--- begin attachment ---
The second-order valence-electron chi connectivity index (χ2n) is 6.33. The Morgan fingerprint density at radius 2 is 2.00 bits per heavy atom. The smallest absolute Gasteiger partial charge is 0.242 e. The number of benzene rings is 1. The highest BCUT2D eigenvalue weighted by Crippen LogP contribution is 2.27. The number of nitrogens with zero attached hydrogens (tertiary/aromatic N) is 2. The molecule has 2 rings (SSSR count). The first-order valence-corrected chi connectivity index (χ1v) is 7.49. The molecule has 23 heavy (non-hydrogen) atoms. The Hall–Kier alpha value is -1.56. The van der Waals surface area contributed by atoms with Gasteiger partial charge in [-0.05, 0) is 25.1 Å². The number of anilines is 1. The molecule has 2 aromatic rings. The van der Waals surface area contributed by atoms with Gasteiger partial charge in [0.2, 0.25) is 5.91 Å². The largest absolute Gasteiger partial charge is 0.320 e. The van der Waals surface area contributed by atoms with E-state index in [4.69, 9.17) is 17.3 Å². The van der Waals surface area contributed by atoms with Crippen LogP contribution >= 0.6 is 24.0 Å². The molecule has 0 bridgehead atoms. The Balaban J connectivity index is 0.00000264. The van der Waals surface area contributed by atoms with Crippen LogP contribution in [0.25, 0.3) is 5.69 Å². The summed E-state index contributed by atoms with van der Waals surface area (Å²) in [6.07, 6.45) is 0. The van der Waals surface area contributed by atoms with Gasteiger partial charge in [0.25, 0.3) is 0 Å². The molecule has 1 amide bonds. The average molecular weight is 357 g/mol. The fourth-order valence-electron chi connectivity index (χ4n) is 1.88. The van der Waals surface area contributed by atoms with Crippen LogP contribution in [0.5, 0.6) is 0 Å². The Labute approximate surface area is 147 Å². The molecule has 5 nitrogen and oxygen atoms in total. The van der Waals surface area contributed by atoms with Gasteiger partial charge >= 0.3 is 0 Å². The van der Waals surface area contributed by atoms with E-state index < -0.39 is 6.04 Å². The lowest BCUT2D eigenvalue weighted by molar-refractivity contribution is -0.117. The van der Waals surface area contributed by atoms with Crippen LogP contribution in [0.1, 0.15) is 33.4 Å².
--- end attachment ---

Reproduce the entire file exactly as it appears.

The second-order valence-electron chi connectivity index (χ2n) is 6.33. The Morgan fingerprint density at radius 2 is 2.00 bits per heavy atom. The smallest absolute Gasteiger partial charge is 0.242 e. The number of benzene rings is 1. The highest BCUT2D eigenvalue weighted by Crippen LogP contribution is 2.27. The number of nitrogens with zero attached hydrogens (tertiary/aromatic N) is 2. The molecule has 2 rings (SSSR count). The first-order valence-corrected chi connectivity index (χ1v) is 7.49. The molecule has 23 heavy (non-hydrogen) atoms. The Hall–Kier alpha value is -1.56. The van der Waals surface area contributed by atoms with Gasteiger partial charge in [-0.05, 0) is 25.1 Å². The number of anilines is 1. The molecule has 2 aromatic rings. The van der Waals surface area contributed by atoms with Gasteiger partial charge in [0.2, 0.25) is 5.91 Å². The largest absolute Gasteiger partial charge is 0.320 e. The van der Waals surface area contributed by atoms with E-state index in [4.69, 9.17) is 17.3 Å². The van der Waals surface area contributed by atoms with Crippen LogP contribution >= 0.6 is 24.0 Å². The molecule has 0 bridgehead atoms. The Balaban J connectivity index is 0.00000264. The van der Waals surface area contributed by atoms with Crippen LogP contribution in [0.25, 0.3) is 5.69 Å². The summed E-state index contributed by atoms with van der Waals surface area (Å²) in [6.07, 6.45) is 0. The van der Waals surface area contributed by atoms with Gasteiger partial charge in [0.25, 0.3) is 0 Å². The molecule has 1 amide bonds. The average molecular weight is 357 g/mol. The fourth-order valence-electron chi connectivity index (χ4n) is 1.88. The van der Waals surface area contributed by atoms with Crippen LogP contribution in [0.5, 0.6) is 0 Å². The Labute approximate surface area is 147 Å². The molecule has 5 nitrogen and oxygen atoms in total. The van der Waals surface area contributed by atoms with Gasteiger partial charge >= 0.3 is 0 Å². The van der Waals surface area contributed by atoms with E-state index < -0.39 is 6.04 Å². The lowest BCUT2D eigenvalue weighted by molar-refractivity contribution is -0.117. The van der Waals surface area contributed by atoms with Crippen LogP contribution in [0.1, 0.15) is 33.4 Å².